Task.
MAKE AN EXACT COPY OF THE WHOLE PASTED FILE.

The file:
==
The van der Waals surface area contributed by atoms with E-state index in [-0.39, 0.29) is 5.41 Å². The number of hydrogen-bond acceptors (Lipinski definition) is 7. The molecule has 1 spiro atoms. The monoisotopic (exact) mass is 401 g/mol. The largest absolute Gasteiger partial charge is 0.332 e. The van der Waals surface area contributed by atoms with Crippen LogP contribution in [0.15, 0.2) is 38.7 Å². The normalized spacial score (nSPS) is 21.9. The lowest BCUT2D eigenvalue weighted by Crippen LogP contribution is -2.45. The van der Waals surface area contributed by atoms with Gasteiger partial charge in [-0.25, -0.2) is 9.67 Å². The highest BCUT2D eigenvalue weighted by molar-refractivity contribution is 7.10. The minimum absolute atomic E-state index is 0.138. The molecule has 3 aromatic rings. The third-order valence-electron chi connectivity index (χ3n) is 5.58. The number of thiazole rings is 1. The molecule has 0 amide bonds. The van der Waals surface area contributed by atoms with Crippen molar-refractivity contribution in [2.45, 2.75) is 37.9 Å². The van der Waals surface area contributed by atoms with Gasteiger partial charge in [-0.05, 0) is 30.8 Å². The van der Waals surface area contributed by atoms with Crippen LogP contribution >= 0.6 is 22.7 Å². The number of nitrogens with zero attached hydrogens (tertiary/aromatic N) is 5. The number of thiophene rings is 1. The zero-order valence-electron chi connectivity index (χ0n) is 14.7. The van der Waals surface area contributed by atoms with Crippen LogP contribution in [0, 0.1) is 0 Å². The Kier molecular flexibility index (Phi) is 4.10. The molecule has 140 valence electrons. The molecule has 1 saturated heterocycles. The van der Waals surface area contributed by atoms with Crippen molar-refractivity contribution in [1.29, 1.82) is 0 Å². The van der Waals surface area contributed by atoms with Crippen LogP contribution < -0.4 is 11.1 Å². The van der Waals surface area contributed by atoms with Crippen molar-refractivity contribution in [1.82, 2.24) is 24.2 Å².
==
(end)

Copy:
The van der Waals surface area contributed by atoms with E-state index in [-0.39, 0.29) is 5.41 Å². The number of hydrogen-bond acceptors (Lipinski definition) is 7. The molecule has 1 spiro atoms. The monoisotopic (exact) mass is 401 g/mol. The largest absolute Gasteiger partial charge is 0.332 e. The van der Waals surface area contributed by atoms with Crippen LogP contribution in [0.15, 0.2) is 38.7 Å². The normalized spacial score (nSPS) is 21.9. The lowest BCUT2D eigenvalue weighted by Crippen LogP contribution is -2.45. The van der Waals surface area contributed by atoms with Gasteiger partial charge in [-0.25, -0.2) is 9.67 Å². The highest BCUT2D eigenvalue weighted by molar-refractivity contribution is 7.10. The minimum absolute atomic E-state index is 0.138. The molecule has 3 aromatic rings. The third-order valence-electron chi connectivity index (χ3n) is 5.58. The number of thiazole rings is 1. The molecule has 0 amide bonds. The van der Waals surface area contributed by atoms with Crippen molar-refractivity contribution in [2.45, 2.75) is 37.9 Å². The van der Waals surface area contributed by atoms with Gasteiger partial charge in [-0.05, 0) is 30.8 Å². The van der Waals surface area contributed by atoms with Crippen LogP contribution >= 0.6 is 22.7 Å². The number of nitrogens with zero attached hydrogens (tertiary/aromatic N) is 5. The number of thiophene rings is 1. The zero-order valence-electron chi connectivity index (χ0n) is 14.7. The van der Waals surface area contributed by atoms with Crippen LogP contribution in [0, 0.1) is 0 Å². The Kier molecular flexibility index (Phi) is 4.10. The molecule has 140 valence electrons. The molecule has 1 saturated heterocycles. The van der Waals surface area contributed by atoms with Crippen molar-refractivity contribution in [1.29, 1.82) is 0 Å². The van der Waals surface area contributed by atoms with Crippen LogP contribution < -0.4 is 11.1 Å². The van der Waals surface area contributed by atoms with Crippen molar-refractivity contribution in [1.82, 2.24) is 24.2 Å².